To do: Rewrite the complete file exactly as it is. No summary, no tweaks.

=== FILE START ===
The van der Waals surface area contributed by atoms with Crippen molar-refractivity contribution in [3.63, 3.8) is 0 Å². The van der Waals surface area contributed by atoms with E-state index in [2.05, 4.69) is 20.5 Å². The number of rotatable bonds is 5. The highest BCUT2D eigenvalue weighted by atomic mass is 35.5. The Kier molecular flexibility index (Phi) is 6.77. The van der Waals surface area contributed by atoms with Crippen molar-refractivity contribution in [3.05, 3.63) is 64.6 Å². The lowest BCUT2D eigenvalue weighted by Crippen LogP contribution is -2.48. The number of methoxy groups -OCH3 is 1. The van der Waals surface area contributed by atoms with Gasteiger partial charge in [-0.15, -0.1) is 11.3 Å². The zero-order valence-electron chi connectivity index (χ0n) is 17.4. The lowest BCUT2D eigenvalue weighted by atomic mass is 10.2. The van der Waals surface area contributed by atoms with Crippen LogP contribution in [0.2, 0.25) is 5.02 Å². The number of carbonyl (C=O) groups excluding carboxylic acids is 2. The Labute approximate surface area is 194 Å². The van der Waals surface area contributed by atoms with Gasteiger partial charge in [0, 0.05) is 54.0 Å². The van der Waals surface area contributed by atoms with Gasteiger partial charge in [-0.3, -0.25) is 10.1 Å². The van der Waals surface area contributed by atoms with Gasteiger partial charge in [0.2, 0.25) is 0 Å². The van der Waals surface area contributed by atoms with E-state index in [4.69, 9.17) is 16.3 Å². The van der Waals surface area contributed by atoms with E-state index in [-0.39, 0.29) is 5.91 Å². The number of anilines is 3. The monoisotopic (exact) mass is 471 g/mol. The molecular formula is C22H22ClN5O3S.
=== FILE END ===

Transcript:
The van der Waals surface area contributed by atoms with Crippen molar-refractivity contribution in [3.63, 3.8) is 0 Å². The van der Waals surface area contributed by atoms with E-state index in [2.05, 4.69) is 20.5 Å². The number of rotatable bonds is 5. The highest BCUT2D eigenvalue weighted by atomic mass is 35.5. The Kier molecular flexibility index (Phi) is 6.77. The van der Waals surface area contributed by atoms with Crippen molar-refractivity contribution in [3.05, 3.63) is 64.6 Å². The lowest BCUT2D eigenvalue weighted by Crippen LogP contribution is -2.48. The number of methoxy groups -OCH3 is 1. The van der Waals surface area contributed by atoms with Gasteiger partial charge in [-0.15, -0.1) is 11.3 Å². The zero-order valence-electron chi connectivity index (χ0n) is 17.4. The lowest BCUT2D eigenvalue weighted by atomic mass is 10.2. The van der Waals surface area contributed by atoms with Crippen LogP contribution in [0.2, 0.25) is 5.02 Å². The number of carbonyl (C=O) groups excluding carboxylic acids is 2. The Labute approximate surface area is 194 Å². The van der Waals surface area contributed by atoms with Gasteiger partial charge in [0, 0.05) is 54.0 Å². The van der Waals surface area contributed by atoms with Gasteiger partial charge in [-0.3, -0.25) is 10.1 Å². The van der Waals surface area contributed by atoms with Gasteiger partial charge in [0.2, 0.25) is 0 Å². The van der Waals surface area contributed by atoms with E-state index in [4.69, 9.17) is 16.3 Å². The van der Waals surface area contributed by atoms with E-state index in [-0.39, 0.29) is 5.91 Å². The number of anilines is 3. The monoisotopic (exact) mass is 471 g/mol. The molecular formula is C22H22ClN5O3S.